Sunday, July 01, 2007

Same old Labour, in Basildon at least

Most of Basildon's leisure infrastructure was built in the 1980s, including a number of sports centres. This was done by a Labour administration, and a pretty left-wing one at that. So, the centres were designed towards an egalitarian ideal, being relatively small and scattered and specifically not meant to cater to elite sports. As a result, we have swimming pools that are deliberately too short for competition, I know that sounds unbelievable, and many facilities that won't support the sort of training that is required to excel. All fine and dandy, but having built sports centres, Basildon Labour determinedly refused to put any money by to actually maintain them. For those who are not familiar with local government 'depreciation' is not a frequently used term, so buildings can quietly deteriorate without any embarrassing red ink. Of course, when a building is brand new not funding maintenance doesn't have too much of an effect, but when they have been up for decades then it certainly does.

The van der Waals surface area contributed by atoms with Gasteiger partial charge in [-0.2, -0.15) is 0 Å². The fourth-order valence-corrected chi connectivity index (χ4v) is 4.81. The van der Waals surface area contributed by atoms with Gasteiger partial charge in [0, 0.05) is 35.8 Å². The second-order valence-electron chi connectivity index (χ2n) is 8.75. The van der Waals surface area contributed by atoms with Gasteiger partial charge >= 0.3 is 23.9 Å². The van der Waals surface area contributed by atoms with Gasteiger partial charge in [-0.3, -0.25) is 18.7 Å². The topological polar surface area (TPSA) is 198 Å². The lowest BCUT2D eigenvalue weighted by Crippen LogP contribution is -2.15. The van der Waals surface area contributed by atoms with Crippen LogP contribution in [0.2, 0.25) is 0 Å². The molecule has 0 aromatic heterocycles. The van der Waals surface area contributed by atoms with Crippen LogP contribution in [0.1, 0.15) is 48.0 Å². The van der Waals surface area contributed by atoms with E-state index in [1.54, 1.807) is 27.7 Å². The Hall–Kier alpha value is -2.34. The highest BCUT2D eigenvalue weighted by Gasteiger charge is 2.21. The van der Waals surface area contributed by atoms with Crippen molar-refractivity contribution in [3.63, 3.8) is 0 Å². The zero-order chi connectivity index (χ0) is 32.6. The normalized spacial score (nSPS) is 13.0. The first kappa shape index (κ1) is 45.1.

Now there is a Conservative administration in Basildon, and we are trying to do something before sports centres and swimming pools have to close for Health and Safety reasons. The plan is to build a 'Sports Village', a large multi-function installation that is of high enough quality to support 2012 and regional competition, and to ensure that the people of Basildon have the best sports facility for casual use. The Council is putting up £15m, with other funding partners also donating substantial sums. The project has the support of just about everyone, including the Communities and Local Government department and East of England Development Agency. In fact, the only people who don't want it are, you guessed it, Basildon Labour Party. Their issue is that they don't want private sector involvement in operating or maintaining any building. Despite this being the 21st century, and despite their past failures, they think that the most important thing is not the excellence of the facility, or the price charged to the punters on the door, but that it has a big Basildon Council logo and, eventually they hope, a bunch of Labour Councillors running the show. That ruling out private involvement might jeopardise the whole project interests them not. Public sector good, private sector bad, anyone making a profit very bad.

This whole New Labour thing has pretty much passed them by.

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